I can't really remember it clearly. If it slowly built up over time or if it just randomly hit me like a tonne of bricks. I just remember the panic, locking myself in my bathroom, praying every single night. I think it happened before my thirteenth birthday. I don’t remember the first time I felt it but I was petrified of not only using the toilet in public but having a toilet accident. I have no idea what brought this on because I had never had an accident before (apart from being a baby of course). But I had never had one since then and then all of a sudden it became this intense fear. I became obsessive about it. I had gone to the toilet every morning before school or dancing and if I didn’t do anything I would freak out. Because my brains thinking was if I didn’t do it in the morning I would have to end up doing it at school and that could lead to the possibility of having an accident. Thinking about it now, I realize how that could have never happened and that I really shouldn’t of let this control my life. But it did. It became a ritual every morning - I would wake up extra early and go to the bathroom and if I didn’t go I would lock myself in there and refuse to come out and go to school. My parents were fed up but I was too scared and embarrassed to tell them. Then one day I had to get ready for dancing, I was the only one home and I had a full-blown panic attack. I didn’t know what to do. I couldn’t breathe. My dad came home to find my hyperventilating and hysterically crying curled up by the heater. At this point, I hadn't gone to school in two weeks and I pulled out of dancing (something I absolutely loved). I used to Google “Am I going insane?” and then symptoms of anxiety popped up through a Google search and I ticked all the boxes. So I had some understanding that I could possibly have anxiety which scared me as I thought I wasn’t normal and that not that many people have it. My mum one day found my notepad and I had written that I wish I didn’t exist. She was so worried she took me to the doctor. They thought that maybe I had an iron deficiency so they took blood tests. I was too scared to say because my mum wouldn’t leave me alone with the doctor to tell her the truth. They thought it might have been due to the fact that I was marginally underweight. The blood test results came back and I was fine. They couldn’t seem to figure out what was wrong. So the doctor told me not to harm my self and that was the end of trips to the doctors. Then, mum set up a meeting with the guidance counselor and my teacher and her and myself to talk about why I wasn’t going to school. They didn’t understand me. I think the counselor maybe did but my mum didn’t. I built a great relationship with the counselor and she was really helpful with relaxation exercises and listening to me but I could never really tell her what was causing the anxiety. I did get better. Coming to school was a lot easier and I very rarely panicked when I was there. However, dancing was a different story. I quit for the remainder of 2013 but in 2014 my mum made me rejoin (which I am very grateful she made me do). For two years I spent waking up at 6:30 am and go to the bathroom on a Saturday morning in preparation for a 10:30 start. I made sure I got up this early as it gave me plenty of chances to make sure I won't have to worry about going when I was at dancing. However, every Saturday I would wake up to the alarm and I would feel my stomach drop. It was such an awful feeling. It was an achievement for me if I got to the car and I would silently tell myself that I was proud that I had made it that far. There were some days where I would have terrible anxiety and there were other days that could manage. (it was a 5 hour day so it was long and hard to cope sometimes). Once 4pm came around and I had walked out those doors I would feel so happy that I had made it through the day. I repeated this process for a whole year and basically the same process the year after that, however, I wasn’t as anxious. I still followed the same patterns but when I was at dancing I was a lot calmer. The year after that I was fine. I didn’t even worry. I hadn’t felt any of those feelings until I was involved in my school's production and they all came flooding back. I was so disappointed in myself as I thought It was over and that I had made it through. It got pretty bad. Sometimes I would have to run to the bathroom and calm my breathing every 5 minutes. However, no one really noticed I was panicking, they always thought I was just sad or something I'm not sure but I didn’t really make a scene I just took myself off quietly. Once the production had finished I was fine again. I went back to “normal.”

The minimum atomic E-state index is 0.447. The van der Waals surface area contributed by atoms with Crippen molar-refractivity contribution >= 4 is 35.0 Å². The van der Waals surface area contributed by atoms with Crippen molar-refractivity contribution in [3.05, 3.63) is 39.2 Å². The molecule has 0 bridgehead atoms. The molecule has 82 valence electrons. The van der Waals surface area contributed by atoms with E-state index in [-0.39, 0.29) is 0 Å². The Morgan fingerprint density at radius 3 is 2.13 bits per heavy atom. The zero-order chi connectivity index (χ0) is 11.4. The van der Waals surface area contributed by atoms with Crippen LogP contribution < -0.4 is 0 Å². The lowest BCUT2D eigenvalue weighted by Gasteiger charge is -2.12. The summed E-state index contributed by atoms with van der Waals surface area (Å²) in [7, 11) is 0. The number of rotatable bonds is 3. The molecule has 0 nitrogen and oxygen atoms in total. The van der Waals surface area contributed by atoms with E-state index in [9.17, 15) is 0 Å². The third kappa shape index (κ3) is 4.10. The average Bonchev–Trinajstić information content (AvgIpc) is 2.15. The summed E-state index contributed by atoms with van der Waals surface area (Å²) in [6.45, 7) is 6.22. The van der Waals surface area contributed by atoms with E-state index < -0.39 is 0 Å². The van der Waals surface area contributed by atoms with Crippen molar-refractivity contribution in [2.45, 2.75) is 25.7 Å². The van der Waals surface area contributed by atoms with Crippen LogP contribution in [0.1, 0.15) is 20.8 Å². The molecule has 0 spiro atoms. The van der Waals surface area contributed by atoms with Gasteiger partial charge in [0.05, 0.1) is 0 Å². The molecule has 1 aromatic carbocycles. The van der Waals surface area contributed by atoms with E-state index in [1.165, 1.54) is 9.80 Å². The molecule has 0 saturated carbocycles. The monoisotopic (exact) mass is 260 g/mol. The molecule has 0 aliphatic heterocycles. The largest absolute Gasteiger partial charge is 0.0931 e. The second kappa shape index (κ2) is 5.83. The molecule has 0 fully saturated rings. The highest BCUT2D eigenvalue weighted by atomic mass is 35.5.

I was never properly diagnosed with anxiety but I personally believe I had it. I'm not sure if there's ever a normal case of anxiety but I don’t really know if mine was normal considering it kind of just went away with that much professional help and without me telling anyone the real issue. It certainly didn’t go away overnight. I dealt with it for 5 years. 2 for those years it came and went but for 3 it was constant. I think I'm okay now. My counsellor gave me strategies to relax and I know how to use them that I can do it on my own. I definitely think at the start it was pretty bad but now I wouldn’t consider myself to have a disorder. My parents still don’t even know and I'm now 17. I just don’t know what to tell them. Because I was never really diagnosed. I spend ages contemplating that maybe I was just overly sensitive and I thought that its wrong to say I have a problem with the possibility that I didn’t as it could be offensive to those that do.
I was too worried on the whole “she's just looking for attention.” “you cant self-diagnose.” To ever ask for help. And I hope that no one reading this thinks those things about me because, to be honest, I don’t know if I did have an anxiety. Maybe I did/ do. Maybe I didn’t but whatever I experienced was awful and if that wasn’t anxiety, my god, all of you people are so brave and I have so much respect for each and every one of you. Especially those who were brave enough to say something to say they needed help. I admire that and I wish I had/ have your courage.